… has launched a federally funded project for making peace with Muslims, featuring a proposed code of ethics that rejects offensive statements about each other's faiths, affirms a mutual belief in one God and pledges not to proselytize. …
The Fuller project, funded by a grant from the U.S. Department of Justice, is intended to develop practical peacemaking practices for Christians and Muslims, publish a book about them and train local communities in their use. It is the latest of several efforts that Fuller has launched since Sept. 11 to build bridges with Muslims.
"We hope to lead a large portion of evangelical Christians into a better understanding of Islam," said Sherwood Lingenfelter, Fuller's provost and senior vice president. …
The project will build on work led by Fuller professor Glen Stassen and other Christian scholars to develop a peacemaking theory that features practical ways to reduce conflict in the United States and abroad.
The project proposes, among other things, to convene two national conferences of Christian and Muslim scholars to develop parallel peacemaking practices based on the Koran and other Islamic sources. It aims to expand the work into an eventual book. And participants will train Christian and Muslim leaders throughout the country on such techniques and encourage interfaith exchanges.
Glen Stassen is a Southern Baptist ethicist who was purged from Southern Baptist Theological Seminary, in Louisville, Ky., when Al Mohler led the conservative takeover of that institution. Stassen has worked for decades promoting conflict resolution and activist peacemaking (see, for instance, his book Just Peacemaking: Transforming Initiatives for Justice and Peace and much more on Stassen's page at Fuller's Web site).
The kill-all-the-Bad-People approach that seems to dominate America's "war on terrorism" does not seem to me to provide any long-term hope for real security or a just peace. I'm encouraged to learn that our government is interested in funding the work of people like Stassen, whose efforts seem particularly well suited to helping to resolve this new kind of conflict.
I don't agree with the idealists who think that Stassen's nonviolent approach to conflict resolution might someday eliminate the need for military force, but I do think this approach can and ought to complement military efforts as a vital component of our national security. This point encounters little argument from those in the military — if a just peace can be secured without them having to shoot or be shot at, all the better.
The Fuller initiative is meeting with resistance, however, but not from the hawks and not from the Muslim community. The most vocal critics are conservative evangelicals:
"For Fuller to declare that Christians and Muslims worship the same God would be a radical departure, not only from the evangelical tradition but also the tenets of orthodox Christianity," said John Revell, a spokesman for the Southern Baptists' executive committee. He also questioned whether evangelical Christians who signed the proposed code against offensive statements and proselytizing would compromise their religious obligation to "speak truth in love" and "spread the good news of Jesus Christ."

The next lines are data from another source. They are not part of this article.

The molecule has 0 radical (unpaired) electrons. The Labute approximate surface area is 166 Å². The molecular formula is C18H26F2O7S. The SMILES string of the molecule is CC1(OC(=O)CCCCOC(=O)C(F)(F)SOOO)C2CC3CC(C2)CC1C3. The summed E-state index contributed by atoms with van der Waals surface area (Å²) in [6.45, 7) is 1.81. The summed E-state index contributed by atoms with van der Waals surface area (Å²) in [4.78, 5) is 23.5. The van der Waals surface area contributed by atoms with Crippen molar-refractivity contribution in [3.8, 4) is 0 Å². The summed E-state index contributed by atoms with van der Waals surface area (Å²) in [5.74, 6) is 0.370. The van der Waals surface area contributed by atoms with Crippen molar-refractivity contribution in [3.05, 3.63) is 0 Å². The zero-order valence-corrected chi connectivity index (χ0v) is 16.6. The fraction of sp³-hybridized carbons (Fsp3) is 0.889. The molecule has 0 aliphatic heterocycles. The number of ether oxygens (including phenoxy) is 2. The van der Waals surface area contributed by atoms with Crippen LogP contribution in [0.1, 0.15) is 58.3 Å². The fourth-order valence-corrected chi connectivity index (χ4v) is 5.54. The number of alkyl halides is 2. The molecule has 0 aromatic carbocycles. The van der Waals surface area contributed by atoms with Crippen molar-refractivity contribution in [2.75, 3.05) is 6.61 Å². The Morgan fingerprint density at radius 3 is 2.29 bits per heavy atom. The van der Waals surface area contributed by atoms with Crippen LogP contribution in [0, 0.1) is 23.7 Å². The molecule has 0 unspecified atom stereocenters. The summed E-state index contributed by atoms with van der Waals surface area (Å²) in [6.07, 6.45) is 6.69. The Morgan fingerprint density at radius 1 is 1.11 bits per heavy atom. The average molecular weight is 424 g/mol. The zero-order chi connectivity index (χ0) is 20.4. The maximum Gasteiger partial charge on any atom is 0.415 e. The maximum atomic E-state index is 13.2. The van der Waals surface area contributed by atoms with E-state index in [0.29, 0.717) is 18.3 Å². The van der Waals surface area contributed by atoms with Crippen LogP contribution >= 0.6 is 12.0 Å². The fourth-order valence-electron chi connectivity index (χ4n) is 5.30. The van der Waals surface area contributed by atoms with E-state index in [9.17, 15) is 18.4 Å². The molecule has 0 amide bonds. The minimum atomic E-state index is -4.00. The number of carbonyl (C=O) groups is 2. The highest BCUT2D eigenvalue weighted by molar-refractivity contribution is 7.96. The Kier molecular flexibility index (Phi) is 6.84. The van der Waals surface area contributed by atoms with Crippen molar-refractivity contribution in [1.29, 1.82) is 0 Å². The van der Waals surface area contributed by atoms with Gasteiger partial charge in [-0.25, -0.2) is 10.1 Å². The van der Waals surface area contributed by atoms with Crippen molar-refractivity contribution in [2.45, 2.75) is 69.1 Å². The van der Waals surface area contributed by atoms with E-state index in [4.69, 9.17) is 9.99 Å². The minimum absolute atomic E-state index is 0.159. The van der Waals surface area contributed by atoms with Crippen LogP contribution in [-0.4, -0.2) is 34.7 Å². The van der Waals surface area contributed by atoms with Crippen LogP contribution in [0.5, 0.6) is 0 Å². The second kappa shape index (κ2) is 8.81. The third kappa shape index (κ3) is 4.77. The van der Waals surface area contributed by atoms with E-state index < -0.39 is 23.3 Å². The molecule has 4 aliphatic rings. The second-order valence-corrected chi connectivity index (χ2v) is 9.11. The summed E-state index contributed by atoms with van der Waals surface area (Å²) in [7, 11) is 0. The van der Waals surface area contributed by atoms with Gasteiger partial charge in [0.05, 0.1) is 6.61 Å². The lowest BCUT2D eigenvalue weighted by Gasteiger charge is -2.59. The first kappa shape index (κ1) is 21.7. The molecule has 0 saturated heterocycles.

The controversy over whether Muslims and Christians worship the same God recently flared anew when President Bush affirmed a shared belief with Muslims at a London news conference last month — a view that was immediately disavowed by conservative evangelicals.
Fuller's similar assertion is tragic and lamentable, said R. Albert Mohler Jr., president of the Southern Baptist Theological Seminary in Louisville, Ky. He said the Koran explicitly rejects Christianity's central beliefs in the divinity of Jesus and a triune Godhead of Father, Son and Holy Spirit.
"The more we know about Christianity and Islam, the more we see there is a basic incompatibility," he said. "The essential ground of conflict and controversy cannot be removed."
For people like Mohler, disagreement must always mean "conflict." No one at Fuller is suggesting that Christianity and Islam are indistinguishable or equivalent — such a suggestion would be deeply offensive to the Muslim believers with whom the seminary is seeking to establish a deeper mutual respect. But Mohler cannot seem to imagine that two distinct and very different religions might co-exist peaceably without feeling compelled either to kill one another or to abandon their respective beliefs for some Baha'ist melange.
The code will not compromise Christian beliefs, according to Lingenfelter and other scholars at Fuller. … They reiterated their belief that Christians, Muslims and Jews worshiped the same Creator and God of Abraham but had different understandings of the divine nature.
I've tagged this post as part of the "Left Behind" category because, as Lingenfelter notes, some of the fiercest opposition to this kind of interfaith peacemaking comes from adherents of the premillennial dispensationalist lunacy that LaHaye and Jenkins' Left Behind novels are making more popular:
[Lingenfelter] said the wary view of Islam by many evangelical Christians was rooted in part in their commitment to Israel. Many believe that the physical presence of the state of Israel is required for Christ's return and therefore vigorously defend Israel from perceived Islamic enemies, he said.